Anyway, while we were returning from one of the parks. We noticed a camera crew filming in one of the hedge mazes with what looked like a couple of actresses. We wandered over to get a closer look and a few college-age girls approached us and began to speak to us in English. They were from the Qingdao Agricultural College, and were English majors. It turns out that the crew was from CCTV (Central China Television, like the BBC of Britain) and they were filming a promotional video for the suburban district that the hospital and the University is in. The English students spoke to the film crew and they thought it was a good idea to film us saying "I love Cheng Yang" (the name of the district) for their promotional video. We all had our turn being filmed, and I think we all pretty much butchered the Chinese, but it was fun regardless. The producer took off his CCTV hat and signed it and gave it to Kala who is the five-year-old girl here from Trinidad and Tobago. It was really cute. This officially means that I have been on the local news on four continents now. I feel so famous!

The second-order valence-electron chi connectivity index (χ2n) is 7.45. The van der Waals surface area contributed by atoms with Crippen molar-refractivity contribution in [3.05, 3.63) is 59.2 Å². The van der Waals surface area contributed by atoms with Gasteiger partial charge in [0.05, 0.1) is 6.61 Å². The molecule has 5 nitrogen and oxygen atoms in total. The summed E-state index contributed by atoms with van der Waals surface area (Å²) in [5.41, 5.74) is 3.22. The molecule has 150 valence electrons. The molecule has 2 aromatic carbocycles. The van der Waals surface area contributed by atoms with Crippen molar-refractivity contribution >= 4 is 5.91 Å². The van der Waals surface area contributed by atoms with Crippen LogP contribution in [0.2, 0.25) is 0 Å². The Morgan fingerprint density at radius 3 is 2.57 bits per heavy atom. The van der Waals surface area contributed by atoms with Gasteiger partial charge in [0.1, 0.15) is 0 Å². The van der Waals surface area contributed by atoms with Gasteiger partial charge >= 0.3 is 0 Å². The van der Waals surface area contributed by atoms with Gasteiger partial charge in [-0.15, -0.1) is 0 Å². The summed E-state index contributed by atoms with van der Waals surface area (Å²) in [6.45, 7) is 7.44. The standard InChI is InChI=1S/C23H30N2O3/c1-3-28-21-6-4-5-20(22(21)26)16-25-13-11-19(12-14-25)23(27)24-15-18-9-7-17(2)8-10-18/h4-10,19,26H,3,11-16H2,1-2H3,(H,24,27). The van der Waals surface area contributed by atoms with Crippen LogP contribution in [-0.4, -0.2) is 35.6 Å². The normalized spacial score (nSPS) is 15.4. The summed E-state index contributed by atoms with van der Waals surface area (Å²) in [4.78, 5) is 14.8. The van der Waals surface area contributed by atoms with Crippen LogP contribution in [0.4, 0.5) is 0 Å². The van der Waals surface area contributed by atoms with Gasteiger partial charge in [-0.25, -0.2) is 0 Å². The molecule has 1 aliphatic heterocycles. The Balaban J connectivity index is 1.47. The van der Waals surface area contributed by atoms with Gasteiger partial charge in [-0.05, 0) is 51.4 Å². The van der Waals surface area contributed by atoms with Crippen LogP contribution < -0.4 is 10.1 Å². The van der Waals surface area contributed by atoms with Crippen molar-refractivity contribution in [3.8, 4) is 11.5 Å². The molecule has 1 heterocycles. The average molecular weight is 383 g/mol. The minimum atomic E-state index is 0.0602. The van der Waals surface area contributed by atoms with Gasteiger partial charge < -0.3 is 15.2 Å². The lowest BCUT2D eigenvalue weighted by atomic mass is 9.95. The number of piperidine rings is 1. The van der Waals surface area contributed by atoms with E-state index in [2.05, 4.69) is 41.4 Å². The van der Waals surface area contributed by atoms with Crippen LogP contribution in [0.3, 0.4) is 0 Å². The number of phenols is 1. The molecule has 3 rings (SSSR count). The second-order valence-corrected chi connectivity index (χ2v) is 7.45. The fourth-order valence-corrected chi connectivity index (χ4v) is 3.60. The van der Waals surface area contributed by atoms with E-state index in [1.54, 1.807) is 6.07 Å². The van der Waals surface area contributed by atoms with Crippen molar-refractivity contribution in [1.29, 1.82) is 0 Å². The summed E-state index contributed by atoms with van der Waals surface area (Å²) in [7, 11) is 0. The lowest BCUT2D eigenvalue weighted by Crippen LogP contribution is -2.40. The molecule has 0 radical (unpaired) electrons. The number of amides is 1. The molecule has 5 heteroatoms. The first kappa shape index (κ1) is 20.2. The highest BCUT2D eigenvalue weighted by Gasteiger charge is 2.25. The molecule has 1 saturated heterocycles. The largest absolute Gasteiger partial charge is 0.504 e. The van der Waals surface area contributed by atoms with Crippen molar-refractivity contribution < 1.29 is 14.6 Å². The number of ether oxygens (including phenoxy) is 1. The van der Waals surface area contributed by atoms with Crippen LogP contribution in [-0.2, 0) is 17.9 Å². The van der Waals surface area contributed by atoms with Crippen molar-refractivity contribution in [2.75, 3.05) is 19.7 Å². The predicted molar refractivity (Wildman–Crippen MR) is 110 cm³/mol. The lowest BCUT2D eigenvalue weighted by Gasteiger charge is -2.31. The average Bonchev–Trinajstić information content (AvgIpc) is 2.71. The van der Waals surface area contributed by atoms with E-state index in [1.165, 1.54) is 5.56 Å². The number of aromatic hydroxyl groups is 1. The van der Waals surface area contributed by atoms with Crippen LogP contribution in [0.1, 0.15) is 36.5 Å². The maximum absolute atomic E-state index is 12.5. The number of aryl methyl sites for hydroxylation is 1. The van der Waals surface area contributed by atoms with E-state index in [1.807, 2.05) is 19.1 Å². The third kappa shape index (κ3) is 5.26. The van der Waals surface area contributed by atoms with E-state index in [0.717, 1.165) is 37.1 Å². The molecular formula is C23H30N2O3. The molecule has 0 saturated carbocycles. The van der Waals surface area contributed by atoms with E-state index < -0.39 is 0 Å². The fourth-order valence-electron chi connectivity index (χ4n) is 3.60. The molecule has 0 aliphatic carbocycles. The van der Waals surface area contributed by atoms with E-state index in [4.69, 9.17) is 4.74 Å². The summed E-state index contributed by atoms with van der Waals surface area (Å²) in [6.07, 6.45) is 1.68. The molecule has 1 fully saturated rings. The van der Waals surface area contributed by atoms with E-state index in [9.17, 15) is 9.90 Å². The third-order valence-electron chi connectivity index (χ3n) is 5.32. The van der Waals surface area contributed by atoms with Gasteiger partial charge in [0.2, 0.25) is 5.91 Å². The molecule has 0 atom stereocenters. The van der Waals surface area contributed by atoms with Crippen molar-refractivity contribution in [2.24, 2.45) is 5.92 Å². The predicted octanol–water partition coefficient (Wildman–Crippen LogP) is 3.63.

Friday 16th:
Friday was meant to be our day off. So we slept in a little bit, and had arranged to meet with Andy around 10 o'clock. We were going to go do some shopping and spent some time with him. Unfortunately there had been a miscommunication about when I was getting stem cell treatments, and it turned out that at 2 p.m. I would be receiving a stem cell transplant intravenously. These are different than the transplants the go in through a spinal tap, these are simply fed into my bloodstream through a regular IV. Although I was pretty excited to finally try and intravenous transplant, I was disappointed that it was going to be right in the middle of our day off.